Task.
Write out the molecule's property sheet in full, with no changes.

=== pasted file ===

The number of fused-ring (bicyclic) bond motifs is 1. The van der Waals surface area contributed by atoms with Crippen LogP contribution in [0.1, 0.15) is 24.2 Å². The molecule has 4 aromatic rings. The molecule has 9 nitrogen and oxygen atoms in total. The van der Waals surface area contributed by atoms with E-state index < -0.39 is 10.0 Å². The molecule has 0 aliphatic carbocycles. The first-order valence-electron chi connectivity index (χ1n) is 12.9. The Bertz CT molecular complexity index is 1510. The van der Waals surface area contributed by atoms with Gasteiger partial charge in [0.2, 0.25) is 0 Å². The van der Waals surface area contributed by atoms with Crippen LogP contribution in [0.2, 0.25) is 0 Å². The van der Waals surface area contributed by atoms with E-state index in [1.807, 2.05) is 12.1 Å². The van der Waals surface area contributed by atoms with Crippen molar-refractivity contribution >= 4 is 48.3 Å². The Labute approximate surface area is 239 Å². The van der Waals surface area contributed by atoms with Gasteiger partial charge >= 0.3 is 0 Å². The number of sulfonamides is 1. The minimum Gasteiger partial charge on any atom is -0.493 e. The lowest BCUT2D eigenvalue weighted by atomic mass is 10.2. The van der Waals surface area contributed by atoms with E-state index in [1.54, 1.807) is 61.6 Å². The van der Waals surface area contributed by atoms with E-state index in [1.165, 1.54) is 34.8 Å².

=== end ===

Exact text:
The number of fused-ring (bicyclic) bond motifs is 1. The van der Waals surface area contributed by atoms with Crippen LogP contribution in [0.1, 0.15) is 24.2 Å². The molecule has 4 aromatic rings. The molecule has 9 nitrogen and oxygen atoms in total. The van der Waals surface area contributed by atoms with E-state index < -0.39 is 10.0 Å². The molecule has 0 aliphatic carbocycles. The first-order valence-electron chi connectivity index (χ1n) is 12.9. The Bertz CT molecular complexity index is 1510. The van der Waals surface area contributed by atoms with Gasteiger partial charge in [0.2, 0.25) is 0 Å². The van der Waals surface area contributed by atoms with Crippen LogP contribution in [0.2, 0.25) is 0 Å². The van der Waals surface area contributed by atoms with E-state index in [1.807, 2.05) is 12.1 Å². The van der Waals surface area contributed by atoms with Crippen molar-refractivity contribution >= 4 is 48.3 Å². The Labute approximate surface area is 239 Å². The van der Waals surface area contributed by atoms with Gasteiger partial charge >= 0.3 is 0 Å². The number of sulfonamides is 1. The minimum Gasteiger partial charge on any atom is -0.493 e. The lowest BCUT2D eigenvalue weighted by atomic mass is 10.2. The van der Waals surface area contributed by atoms with E-state index in [1.54, 1.807) is 61.6 Å². The van der Waals surface area contributed by atoms with E-state index in [1.165, 1.54) is 34.8 Å².